I’ve written on the BBC Editors site about whether the Kosovo intervention is being reassessed in the light of allegations against Prime Minister Thaci
Kosovo has been back on the front pages in recent weeks with lurid allegations against its Prime Minister and dominant politician, Hashim Thaci, accusing him of involvement in organised crime and even harvesting human organs for sale for profit. Mr Thaci has denied the allegations.
Mr Thaci has also been in the news as his party was accused of vote rigging in last month’s parliamentary elections which were the first organised by the Kosovo government. This week, the vote had to be rerun in some of Mr Thaci’s strongholds and a new government should be formed in the next few weeks.
Why is this interesting to people who don’t follow affairs in south east Europe closely? Read More
The FT has an interesting story today about an investigation into Mafia involvement in multi-million-euro wind farm deals in Sicily.
Italian and EU subsidies for the building of wind farms and the world’s highest guaranteed rates, €180 ($240, £160) per kwh, for the electricity they produce have turned southern Italy into a highly attractive market exploited by organised crime.
‘Turned’? Shurely it always was…
A criminal investigation called “Operation Wind” revealed Mafia promises to local officials in Mazara del Vallo of money and votes in exchange for help in approving wind farm projects.
The Mafia suspects were alleged to be linked to Matteo Messina “Diabolik” Denaro, a fugitive clan boss on ltaly’s most wanted list.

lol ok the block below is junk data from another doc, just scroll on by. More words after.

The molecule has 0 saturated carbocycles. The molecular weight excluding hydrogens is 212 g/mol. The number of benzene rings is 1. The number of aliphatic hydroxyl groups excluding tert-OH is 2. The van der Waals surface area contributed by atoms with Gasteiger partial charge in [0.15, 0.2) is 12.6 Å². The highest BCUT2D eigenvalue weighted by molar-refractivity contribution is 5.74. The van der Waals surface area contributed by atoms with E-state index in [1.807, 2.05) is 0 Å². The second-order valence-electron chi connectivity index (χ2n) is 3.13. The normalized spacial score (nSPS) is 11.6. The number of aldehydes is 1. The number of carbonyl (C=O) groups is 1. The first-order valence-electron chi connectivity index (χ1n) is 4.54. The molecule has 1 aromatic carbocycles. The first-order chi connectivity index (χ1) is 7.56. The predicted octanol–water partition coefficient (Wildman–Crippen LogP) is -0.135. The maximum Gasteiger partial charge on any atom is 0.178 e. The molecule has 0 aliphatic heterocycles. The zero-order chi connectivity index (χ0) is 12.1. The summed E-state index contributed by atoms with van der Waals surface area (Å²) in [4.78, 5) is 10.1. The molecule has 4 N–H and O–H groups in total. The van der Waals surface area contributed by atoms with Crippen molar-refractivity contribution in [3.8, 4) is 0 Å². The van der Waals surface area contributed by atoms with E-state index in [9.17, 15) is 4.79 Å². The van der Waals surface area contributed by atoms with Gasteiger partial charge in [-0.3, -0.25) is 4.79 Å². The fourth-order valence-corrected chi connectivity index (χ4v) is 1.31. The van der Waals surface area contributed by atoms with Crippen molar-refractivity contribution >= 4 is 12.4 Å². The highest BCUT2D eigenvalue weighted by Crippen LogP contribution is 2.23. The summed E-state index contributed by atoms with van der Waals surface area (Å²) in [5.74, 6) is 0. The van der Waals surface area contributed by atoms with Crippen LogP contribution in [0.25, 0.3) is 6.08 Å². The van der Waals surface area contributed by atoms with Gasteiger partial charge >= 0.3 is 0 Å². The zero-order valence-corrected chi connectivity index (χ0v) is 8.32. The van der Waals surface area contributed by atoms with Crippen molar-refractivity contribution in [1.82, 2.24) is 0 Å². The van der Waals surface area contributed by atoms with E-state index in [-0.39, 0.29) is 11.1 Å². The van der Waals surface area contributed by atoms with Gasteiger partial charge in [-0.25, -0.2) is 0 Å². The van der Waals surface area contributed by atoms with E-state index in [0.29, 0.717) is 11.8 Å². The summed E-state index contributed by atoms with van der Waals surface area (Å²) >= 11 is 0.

Prosecutors suspect the hand of the Mafia in fixing permits and building wind farms that are then sold on to Italian and eventually foreign companies.
Several wind farms built by companies suspected of being linked to the Mafia have not functioned for one or two years, in some cases because of shoddy construction. “This is the amazing thing, that developers got public money to build wind farms which did not produce electricity,” the prosecutor said.
This is not the first massive scam in the renewable sector, nor will it be the last. Governments are about to throw hundreds of billions of dollars at this sector, oversight will be low, and the opportunities for rip-offs will be huge.
I gave a talk to senior civil servants at the Home Office last week, as part of Demos’s Leadership Masterclass on International Challenges and Counter-Terrorism. My talk was on West Africa, and particularly on how looming demographic changes there are likely to increase instability in a region that is already the world’s poorest and one of its most volatile. I argue that, at least in the long-term, Western security policy-makers would do well to keep an eye on the region. For an edited version of the talk, see after the jump.